Plastic debate recycled for 2019


Area groups organize for new year of environmental initiatives

Jan. 9, 2019 — Lane County’s Waste Management Division has announced a second “Plastics Roundup,” for the collection and recycling of certain types of plastic waste from Lane County residents, as a follow-up to a successful countywide collection effort last fall.

On Sunday, April 7, from 10 a.m. to 2 p.m. at the Glenwood Transfer Station in Eugene, there will be a free drop off for clean No. 2, 4 and 5 resin types, with early access for neighborhood groups, churches and individuals that sign up as “community collectors.”

Local environmental group Precious Plastics Florence (PPF) will again be coordinating collection efforts in town in the hope of consolidating trips to Eugene.

 Participation in the first “Plastics Round-up” event was strong, with dozens of households bringing plastic waste to the group collection location staffed by PPF, which was then transported to Glenwood.

PPF members have also been meeting to create an action plan to contact and inform the makers, distributors and purchasers of plastic packaging materials. Many consumers are looking to them as a main part of the future solution to the serious problem of plastic waste.

At a meeting at Siuslaw Public Library on Jan. 2, PPF spokesperson Eileen Angilletta reviewed recent activities that the group has participated in, as well as upcoming issues that would allow PPF to communicate more easily both with the public and with the corporations that utilize and sell plastic packaging.

 “If everyone could try to do at least 10 different letters and send them out together, we could be sending out 20 to 40 letters at one time,” Angilletta said to PPF members. “Then, let us know when you have sent letters out to corporations, listing them if possible.”

Her presentation included a sample of a letter created by Nan Harvey, designed to send to CEOs and manufacturers of plastic packaging materials, stating the damages done to the environment by plastic waste.

 Estimates are that 95 percent of all plastic packaging is not recycled, and more than 1 million plastic water bottles are discarded every minute, with no current requirement in place on any governmental level for manufacturers to collect or reuse these materials.

PPF working groups also shared other networking and team building ideas that included developing a closer working relationship with the Siuslaw School District to facilitate the inclusion of students in future PPF activities. There were also suggestions that the upcoming Earth Day be a focal point of work with the school district.

One important step that Angilletta mentioned was PPF’s recent state approval for the formation of a 501(c)(3), so that interested individuals can make tax deductible contributions to the group as a nonprofit.

Another aspect of the continuing community discussion surrounding the plastic issue was the first Environmental Management Advisory Committee (EMAC) meeting of 2019, which was held on Jan. 3 at the Florence Events Center. EMAC is an advisory entity and the group was responsible for the recommendation and subsequent adoption of the ban on Styrofoam take-out containers last year.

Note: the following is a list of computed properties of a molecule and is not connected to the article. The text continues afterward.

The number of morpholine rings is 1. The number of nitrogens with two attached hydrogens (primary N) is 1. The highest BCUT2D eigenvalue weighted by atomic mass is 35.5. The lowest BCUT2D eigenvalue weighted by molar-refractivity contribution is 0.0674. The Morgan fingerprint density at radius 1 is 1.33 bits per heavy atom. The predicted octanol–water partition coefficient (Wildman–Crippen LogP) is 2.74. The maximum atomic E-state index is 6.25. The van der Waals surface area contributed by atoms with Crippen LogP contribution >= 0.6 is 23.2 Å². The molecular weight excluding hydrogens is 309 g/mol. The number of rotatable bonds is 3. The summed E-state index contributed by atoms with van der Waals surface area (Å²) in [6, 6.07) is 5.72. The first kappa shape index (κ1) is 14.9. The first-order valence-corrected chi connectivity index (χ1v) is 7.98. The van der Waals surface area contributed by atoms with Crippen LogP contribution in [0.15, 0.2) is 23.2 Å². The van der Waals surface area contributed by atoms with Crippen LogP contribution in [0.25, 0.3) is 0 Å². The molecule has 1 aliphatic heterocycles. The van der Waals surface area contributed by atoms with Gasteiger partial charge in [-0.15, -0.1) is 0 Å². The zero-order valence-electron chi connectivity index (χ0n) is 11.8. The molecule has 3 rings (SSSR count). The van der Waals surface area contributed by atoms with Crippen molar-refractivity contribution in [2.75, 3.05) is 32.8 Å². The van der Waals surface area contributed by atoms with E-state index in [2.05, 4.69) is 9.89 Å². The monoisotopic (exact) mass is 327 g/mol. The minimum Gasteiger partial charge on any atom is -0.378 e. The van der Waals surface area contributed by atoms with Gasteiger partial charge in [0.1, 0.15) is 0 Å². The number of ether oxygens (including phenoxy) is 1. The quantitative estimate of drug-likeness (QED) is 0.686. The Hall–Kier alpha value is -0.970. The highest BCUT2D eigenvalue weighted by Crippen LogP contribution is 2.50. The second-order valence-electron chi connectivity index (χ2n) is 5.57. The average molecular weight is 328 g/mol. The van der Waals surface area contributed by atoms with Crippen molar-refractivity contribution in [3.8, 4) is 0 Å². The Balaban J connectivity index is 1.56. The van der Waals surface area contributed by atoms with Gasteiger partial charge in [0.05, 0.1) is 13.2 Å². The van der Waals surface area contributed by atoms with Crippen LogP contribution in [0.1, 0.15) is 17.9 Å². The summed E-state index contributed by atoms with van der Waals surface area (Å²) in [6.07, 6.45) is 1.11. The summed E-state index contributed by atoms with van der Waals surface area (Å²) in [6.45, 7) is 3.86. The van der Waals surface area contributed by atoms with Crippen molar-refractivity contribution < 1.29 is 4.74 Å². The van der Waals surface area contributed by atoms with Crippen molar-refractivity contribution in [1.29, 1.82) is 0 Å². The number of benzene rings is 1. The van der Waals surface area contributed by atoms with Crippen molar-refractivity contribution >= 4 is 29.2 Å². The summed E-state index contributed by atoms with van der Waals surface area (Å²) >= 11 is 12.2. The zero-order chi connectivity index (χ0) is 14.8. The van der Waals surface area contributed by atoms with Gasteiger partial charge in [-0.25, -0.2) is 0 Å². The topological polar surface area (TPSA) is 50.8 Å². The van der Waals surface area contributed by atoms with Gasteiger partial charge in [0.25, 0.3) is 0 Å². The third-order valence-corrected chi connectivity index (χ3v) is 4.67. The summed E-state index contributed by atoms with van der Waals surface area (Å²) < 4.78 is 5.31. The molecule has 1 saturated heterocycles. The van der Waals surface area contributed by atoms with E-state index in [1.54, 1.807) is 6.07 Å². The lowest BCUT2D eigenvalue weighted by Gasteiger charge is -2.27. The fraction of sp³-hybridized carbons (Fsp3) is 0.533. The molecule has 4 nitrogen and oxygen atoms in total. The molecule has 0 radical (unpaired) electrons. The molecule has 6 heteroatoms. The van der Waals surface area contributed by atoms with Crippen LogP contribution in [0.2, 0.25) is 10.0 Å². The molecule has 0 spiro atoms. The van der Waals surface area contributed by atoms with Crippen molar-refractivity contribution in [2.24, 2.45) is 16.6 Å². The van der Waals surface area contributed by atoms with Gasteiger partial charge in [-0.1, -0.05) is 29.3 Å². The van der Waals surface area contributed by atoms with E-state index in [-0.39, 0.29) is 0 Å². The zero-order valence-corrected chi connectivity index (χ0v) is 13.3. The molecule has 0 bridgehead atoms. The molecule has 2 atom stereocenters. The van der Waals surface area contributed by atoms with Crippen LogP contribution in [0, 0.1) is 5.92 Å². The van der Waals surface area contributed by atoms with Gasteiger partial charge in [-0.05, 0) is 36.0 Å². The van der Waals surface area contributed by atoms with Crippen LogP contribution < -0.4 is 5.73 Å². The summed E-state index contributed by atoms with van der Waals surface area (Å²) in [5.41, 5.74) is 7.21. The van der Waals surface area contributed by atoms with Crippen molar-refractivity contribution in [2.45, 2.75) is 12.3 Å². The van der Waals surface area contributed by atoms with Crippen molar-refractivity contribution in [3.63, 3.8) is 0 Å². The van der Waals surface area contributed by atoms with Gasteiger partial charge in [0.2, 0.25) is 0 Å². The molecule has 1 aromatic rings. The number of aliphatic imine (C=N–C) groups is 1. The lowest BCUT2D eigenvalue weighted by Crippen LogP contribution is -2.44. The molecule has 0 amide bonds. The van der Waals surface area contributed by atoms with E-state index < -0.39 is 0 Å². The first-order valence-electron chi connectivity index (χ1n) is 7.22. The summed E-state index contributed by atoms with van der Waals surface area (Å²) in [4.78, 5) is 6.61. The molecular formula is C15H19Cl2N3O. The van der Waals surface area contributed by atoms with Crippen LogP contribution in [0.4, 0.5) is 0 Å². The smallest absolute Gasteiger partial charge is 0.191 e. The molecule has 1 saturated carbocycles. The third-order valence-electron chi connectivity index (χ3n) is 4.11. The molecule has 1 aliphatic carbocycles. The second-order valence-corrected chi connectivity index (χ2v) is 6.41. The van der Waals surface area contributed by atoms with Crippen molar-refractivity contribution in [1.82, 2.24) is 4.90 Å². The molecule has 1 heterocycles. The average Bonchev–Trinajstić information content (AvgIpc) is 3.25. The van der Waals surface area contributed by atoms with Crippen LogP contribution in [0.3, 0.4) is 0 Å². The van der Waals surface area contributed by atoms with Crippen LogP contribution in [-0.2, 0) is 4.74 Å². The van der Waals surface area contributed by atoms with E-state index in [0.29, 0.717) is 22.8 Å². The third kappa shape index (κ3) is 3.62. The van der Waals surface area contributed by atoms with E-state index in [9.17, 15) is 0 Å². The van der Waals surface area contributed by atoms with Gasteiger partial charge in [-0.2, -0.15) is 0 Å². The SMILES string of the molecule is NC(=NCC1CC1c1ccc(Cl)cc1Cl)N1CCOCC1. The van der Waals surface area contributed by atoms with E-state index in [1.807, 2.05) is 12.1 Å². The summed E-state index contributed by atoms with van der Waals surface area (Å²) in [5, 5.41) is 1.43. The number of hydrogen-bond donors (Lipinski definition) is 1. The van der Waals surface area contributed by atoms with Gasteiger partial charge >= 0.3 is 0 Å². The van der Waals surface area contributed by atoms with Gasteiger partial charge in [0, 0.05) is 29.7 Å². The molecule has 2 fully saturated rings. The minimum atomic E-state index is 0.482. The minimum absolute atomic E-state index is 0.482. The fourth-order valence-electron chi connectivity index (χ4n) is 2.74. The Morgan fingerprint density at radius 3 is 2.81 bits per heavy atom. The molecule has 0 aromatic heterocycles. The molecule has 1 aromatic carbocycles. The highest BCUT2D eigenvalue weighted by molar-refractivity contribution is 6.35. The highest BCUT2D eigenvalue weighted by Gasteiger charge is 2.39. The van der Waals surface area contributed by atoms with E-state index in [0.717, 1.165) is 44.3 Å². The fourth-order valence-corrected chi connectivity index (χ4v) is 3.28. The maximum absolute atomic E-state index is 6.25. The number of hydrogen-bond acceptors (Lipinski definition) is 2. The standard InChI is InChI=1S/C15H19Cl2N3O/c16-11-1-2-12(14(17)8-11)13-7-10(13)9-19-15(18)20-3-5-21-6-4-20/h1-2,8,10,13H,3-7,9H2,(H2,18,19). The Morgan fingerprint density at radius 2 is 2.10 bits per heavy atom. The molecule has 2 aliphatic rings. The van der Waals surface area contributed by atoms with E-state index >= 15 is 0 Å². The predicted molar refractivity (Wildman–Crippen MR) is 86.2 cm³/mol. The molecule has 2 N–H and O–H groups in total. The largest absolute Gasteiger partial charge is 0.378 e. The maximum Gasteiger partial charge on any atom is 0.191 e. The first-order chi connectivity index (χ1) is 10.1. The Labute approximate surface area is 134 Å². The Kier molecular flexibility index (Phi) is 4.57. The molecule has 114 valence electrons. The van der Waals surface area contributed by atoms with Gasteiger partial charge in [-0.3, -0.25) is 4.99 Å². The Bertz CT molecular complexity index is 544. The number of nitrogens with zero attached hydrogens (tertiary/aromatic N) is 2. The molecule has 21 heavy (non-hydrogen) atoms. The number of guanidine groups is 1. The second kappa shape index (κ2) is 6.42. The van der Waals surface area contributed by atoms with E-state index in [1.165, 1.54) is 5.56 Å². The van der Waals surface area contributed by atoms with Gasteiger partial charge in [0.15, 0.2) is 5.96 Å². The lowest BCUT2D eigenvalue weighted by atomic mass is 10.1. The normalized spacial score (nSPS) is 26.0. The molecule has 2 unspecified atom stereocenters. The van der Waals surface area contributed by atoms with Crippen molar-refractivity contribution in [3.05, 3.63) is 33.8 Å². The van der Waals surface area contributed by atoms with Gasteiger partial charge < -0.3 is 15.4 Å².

This year, the committee is considering the current status of the one-use plastic bag that most shoppers are given when they purchase groceries. The process of transitioning from one use plastic bags to reusable bags, theoretically made of many materials, is one of the most daunting challenges in any implementation plan for a plastic bag ban.

While the state has not yet implemented a ban on single use plastic bags, individual municipalities have done so, including the cities of Portland and Eugene.

EMAC’s later discussions touched on a number of subjects, including the public’s willingness to accept and participate in any change from plastic to reusable bags. This would presuppose the passage of a ban by the city or state in the future, which at this time remains in question.

Providing attainable goals for retailers, without the imposition of unreasonable costs, is one of the concerns EMAC is considering when developing a future action plan for this and other issues, as well as the need to include a strong informational component as an integral part of any change to city regulations.

These could include the creation of a Community Bag Kiosk, where people can donate and pick-up reusable bags, and perhaps the development of a “Design a Community Bag” competition for students and residents.

The committee is also currently in the process of meeting with five new potential committee members, which EMAC hopes to have seated as soon as possible.

For more information on the Lane County Plastics Roundup recycle event, or to sign up as a community collector, see lanecounty.org.

For more information about PPF, find the group on Facebook at Precious Plastics Florence.


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